Irene Barton of the Georgia PTA recommended using local school wellness councils to advocate for children.

Attorney Brian Gist of the Southern Environmental Law Center warned about mercury toxicity in Georgia fish and in sushi, and applauded efforts to regulate emission of mercury from coal-fired power plants.

Maeve Howett, an Emory pediatric nurse practitioner and a faculty member in Emory’s School of Nursing, encouraged everyone to make a personal commitment to choosing transportation that is less harmful to the environment, for the sake of children with asthma.

A videocast of the town hall is available.

 

 

 

 

Posted on by Holly Korschun in Uncategorized Leave a comment

Coping with seasonal allergies

Are you one of 50 million Americans who suffer from allergies? Allergies are the fifth-leading chronic disease in the U.S. among all ages, and the third most common chronic disease among children under age 18, according to the Asthma and Allergy Foundation of America.

Allergy is characterized by an overreaction of the human immune system to a foreign protein substance (“allergen”) that is eaten, breathed into the lungs, injected or touched. This immune overreaction can result in symptoms such as coughing, sneezing, itchy eyes, runny nose and scratchy throat. In severe cases it can also result in rashes, hives, lower blood pressure, difficulty breathing, asthma attacks, and even death.

In a series of new videos, Emory University pediatric allergist and immunologist Karen DeMuth, MD, discusses seasonal allergies, allergy triggers, coping methods, treatments and common allergy myths.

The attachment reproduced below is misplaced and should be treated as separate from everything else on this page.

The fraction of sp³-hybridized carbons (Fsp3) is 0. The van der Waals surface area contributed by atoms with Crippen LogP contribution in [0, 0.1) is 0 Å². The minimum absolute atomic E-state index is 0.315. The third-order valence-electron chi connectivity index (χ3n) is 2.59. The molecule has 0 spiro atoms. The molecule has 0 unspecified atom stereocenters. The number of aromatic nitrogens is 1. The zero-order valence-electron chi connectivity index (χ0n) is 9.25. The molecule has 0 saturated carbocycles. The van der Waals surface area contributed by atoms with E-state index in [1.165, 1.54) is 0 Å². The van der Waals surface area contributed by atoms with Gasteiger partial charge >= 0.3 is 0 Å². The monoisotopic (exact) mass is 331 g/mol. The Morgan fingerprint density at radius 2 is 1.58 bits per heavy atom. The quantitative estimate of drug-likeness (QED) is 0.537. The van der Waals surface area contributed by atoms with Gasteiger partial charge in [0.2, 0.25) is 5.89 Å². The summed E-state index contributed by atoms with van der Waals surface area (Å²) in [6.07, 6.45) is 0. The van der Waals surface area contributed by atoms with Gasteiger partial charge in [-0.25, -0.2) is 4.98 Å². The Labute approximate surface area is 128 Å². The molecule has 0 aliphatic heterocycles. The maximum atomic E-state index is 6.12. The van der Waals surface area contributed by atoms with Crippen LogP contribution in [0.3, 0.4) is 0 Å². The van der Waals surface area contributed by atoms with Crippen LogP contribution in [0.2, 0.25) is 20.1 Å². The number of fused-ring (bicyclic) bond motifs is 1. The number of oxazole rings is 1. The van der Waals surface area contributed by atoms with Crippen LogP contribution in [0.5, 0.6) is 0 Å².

In another video series, DeMuth explores the link between asthma and allergies and the impact of air pollution on people with asthma.

DeMuth is an assistant professor of pediatrics in the Emory School of Medicine.  She practices at the Emory-Children’s Center and Children’s Healthcare of Atlanta.

Hear Dr. DeMuth talk more about allergies and the link between asthma and allergies.

Posted on by adobbs in Uncategorized Leave a comment

Dog days of summer bring ozone challenges

Surviving the heat isn’t the only concern for people in Atlanta during the dog days of summer, the hottest time of the year in the northern hemisphere from early July to mid-August. During this time, ozone levels peak in most industrialized cities, and heavily populated areas tend to be more at risk for pollution, in part, because of increased emissions from cars, trucks and factories.

Cars on the road

Cars on the road

Cherry Wongtrakool, MD, specialist in pulmonary medicine, says pollution is generally broken down into ozone and particulate matter, but can also include carbon monoxide, sulfur dioxide, and nitrogen oxides. Particulate matter is complex and includes organic chemicals including acid, metals, dust, smoke and soil. It is often classified by size and particles less than 10 micrometers are included in the air quality index, a common measure of the air pollution level.

In addition to increasing symptoms of asthma and causing respiratory symptoms like cough and shortness of breath, Wongtrakool says pollution has been associated with cardiovascular and respiratory illnesses.

She notes that studies to date suggest long-term exposure may accelerate atherosclerosis, or hardening of the arteries. Larger population studies have also suggested there are associations between air pollution and increased risk for cancer, and air pollution and increased risk of death secondary to cardiopulmonary causes.

Wongtrakool, who is sssistant professor of medicine in the Division of Pulmonary, Allergy and Critical Care, Emory School of  Medicine, says if you live in a big city like Atlanta, you can reduce your exposure to air pollution by limiting your time in the car, remaining indoors during the hottest part of the day – typically afternoon and early evening – and reducing time spent doing outdoor activity, particularly activity requiring heavy exertion. People with underlying lung disease should avoid going out when the air quality index is poor, she advises.

Posted on by Jennifer Johnson in Uncategorized Leave a comment